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Information Visualization: Task by Data Type Taxonomy Report

Visualization of information is the process of transforming large and complex types of abstract data into a visual form. It allows creating the demonstrative images of both structured and unstructured information, which is difficult to comprehend otherwise. During recent years, the given technology became widely used in such areas as biological sciences, artificial intelligence, financial information analysis, et cetera. Due to the increasing interest in information visualization, a lot of new techniques and taxonomies became developed, which are meant to represent the data efficiently and effectively that would enable users to study the multiple variables at distinct levels in great detail. Visualization taxonomies for both simple one-dimensional and complex multi-dimensional data analyses that exist nowadays are usually data-centric and mainly concentrate on tasks to enable the perception of data category separation and conservation. The Task by Data Type Taxonomy (TTT) is one of them.

Visualization Taxonomy Overview

The TTT is first introduced by Ben Shneiderman in an attempt to address the problem of visual representation of big data. It is based on the assumption that “users are viewing collections of items, where items have multiple attributes1.” The taxonomy comprises seven distinct types of data sets, which can be arranged in various ways: one-, two-, three-, and multi-dimensional data, as well as the temporal, tree, and network data2. It is suggested that when investigating different types of data as per the primary search task in the TTT, all the information items that meet the values of a set of attributes will be selected3. At the same time, the tasks that one can perform by using the TTT depend on the kind of information, which the user wants to retrieve. They include the overview, the search of links between variables, the filtering, and other procedures.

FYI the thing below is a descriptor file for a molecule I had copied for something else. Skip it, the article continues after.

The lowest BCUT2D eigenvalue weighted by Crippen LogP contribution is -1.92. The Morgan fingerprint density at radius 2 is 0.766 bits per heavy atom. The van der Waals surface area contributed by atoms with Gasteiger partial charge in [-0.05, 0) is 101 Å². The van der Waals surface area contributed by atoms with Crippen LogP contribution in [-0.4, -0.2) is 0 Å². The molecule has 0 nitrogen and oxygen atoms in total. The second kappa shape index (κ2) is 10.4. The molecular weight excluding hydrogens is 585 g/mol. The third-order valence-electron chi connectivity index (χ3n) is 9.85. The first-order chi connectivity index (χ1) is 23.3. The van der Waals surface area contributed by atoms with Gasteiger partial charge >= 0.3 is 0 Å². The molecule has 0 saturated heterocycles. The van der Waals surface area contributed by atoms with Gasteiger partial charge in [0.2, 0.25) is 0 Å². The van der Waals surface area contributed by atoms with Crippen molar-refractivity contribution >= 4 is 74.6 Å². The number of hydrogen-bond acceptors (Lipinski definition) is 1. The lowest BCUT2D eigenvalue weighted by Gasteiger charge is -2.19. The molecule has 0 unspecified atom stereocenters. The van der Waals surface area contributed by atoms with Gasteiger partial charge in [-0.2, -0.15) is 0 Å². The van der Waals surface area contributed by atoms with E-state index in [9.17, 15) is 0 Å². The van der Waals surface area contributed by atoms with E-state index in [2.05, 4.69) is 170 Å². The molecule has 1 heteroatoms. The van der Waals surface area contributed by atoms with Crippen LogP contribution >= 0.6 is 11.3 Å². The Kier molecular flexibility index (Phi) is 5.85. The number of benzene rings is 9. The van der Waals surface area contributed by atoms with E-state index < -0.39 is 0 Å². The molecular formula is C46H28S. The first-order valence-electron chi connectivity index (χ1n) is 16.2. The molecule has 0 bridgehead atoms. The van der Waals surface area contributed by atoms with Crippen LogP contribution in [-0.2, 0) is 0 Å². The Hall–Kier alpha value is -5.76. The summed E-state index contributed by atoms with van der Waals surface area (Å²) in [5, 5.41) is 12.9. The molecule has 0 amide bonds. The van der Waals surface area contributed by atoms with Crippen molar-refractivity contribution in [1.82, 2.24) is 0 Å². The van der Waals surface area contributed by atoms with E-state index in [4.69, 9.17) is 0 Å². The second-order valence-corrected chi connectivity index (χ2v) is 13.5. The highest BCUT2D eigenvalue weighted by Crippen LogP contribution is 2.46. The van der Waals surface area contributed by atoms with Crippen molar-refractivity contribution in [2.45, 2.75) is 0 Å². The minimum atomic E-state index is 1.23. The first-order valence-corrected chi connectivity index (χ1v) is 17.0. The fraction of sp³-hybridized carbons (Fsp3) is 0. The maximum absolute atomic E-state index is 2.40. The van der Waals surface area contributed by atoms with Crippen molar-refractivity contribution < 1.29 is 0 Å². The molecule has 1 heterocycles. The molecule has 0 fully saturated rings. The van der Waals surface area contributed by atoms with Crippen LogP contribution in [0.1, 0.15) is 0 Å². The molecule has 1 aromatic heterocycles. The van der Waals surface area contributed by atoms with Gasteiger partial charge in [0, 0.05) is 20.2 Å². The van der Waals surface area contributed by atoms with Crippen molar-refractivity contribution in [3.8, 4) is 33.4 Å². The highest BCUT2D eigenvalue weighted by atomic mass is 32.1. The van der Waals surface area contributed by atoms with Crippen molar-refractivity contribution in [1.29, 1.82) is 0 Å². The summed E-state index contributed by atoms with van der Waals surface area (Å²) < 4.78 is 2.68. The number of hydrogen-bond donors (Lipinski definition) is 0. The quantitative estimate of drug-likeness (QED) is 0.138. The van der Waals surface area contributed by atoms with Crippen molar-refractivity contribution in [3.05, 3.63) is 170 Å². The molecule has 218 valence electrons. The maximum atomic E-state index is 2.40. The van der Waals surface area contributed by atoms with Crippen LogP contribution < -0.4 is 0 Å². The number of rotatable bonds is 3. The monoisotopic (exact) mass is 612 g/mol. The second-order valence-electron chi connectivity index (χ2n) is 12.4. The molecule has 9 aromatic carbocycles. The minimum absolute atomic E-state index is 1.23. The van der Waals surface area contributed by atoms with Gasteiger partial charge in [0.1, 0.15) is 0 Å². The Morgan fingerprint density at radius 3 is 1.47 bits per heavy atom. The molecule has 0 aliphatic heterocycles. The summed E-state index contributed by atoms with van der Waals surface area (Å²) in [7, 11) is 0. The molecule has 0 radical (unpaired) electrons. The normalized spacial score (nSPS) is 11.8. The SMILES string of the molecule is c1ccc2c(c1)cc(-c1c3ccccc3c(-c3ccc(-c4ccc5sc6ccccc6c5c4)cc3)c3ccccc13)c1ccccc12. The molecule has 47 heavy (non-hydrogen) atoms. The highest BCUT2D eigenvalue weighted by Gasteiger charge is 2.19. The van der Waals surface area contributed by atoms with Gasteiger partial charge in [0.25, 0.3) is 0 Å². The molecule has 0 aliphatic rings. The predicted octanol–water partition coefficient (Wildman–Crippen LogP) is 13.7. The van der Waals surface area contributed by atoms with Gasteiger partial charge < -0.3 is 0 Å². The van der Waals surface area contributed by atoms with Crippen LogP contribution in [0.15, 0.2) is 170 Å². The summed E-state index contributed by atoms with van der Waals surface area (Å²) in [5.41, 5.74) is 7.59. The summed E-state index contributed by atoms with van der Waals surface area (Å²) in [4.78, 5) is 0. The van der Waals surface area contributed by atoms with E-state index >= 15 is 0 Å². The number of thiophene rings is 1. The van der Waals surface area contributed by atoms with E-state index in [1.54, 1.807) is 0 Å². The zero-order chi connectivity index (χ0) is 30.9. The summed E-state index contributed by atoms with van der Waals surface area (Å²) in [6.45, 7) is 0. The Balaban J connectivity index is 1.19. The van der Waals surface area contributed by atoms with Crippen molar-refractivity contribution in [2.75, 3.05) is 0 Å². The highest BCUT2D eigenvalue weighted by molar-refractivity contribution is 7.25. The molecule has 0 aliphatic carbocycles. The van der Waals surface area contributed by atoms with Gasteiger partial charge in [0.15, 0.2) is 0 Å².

In the Department of Tourism and Commerce Marketing, the way the TTT may be implemented at the individual, group, and organizational levels can be substantially defined by both the types of data used at those levels and the tasks performed by the team members. It is possible to presume that at the individual level, employees will likely perform less complicated procedures, such as overview and filtering, and analyze more straightforward kinds of information such as one-dimensional data, namely, linear/sequential data types, and temporal data, namely, historical presentations. However, the given presumption does not always reflect the actual situation. For instance, a person in the position of a National Marketing Manager may use multi-dimensional data to process statistics related to the rate of travel destination visits, the efficacy of implemented promotion and marketing plans, the alignment of performance with annual target goals, et cetera. The tasks one may carry out to investigate the given type of information are “finding patterns, clusters, correlations among pairs of variables, gaps, and outliers4.”As for the ways, these data can be represented, they include both two- and three-dimensional scattergrams.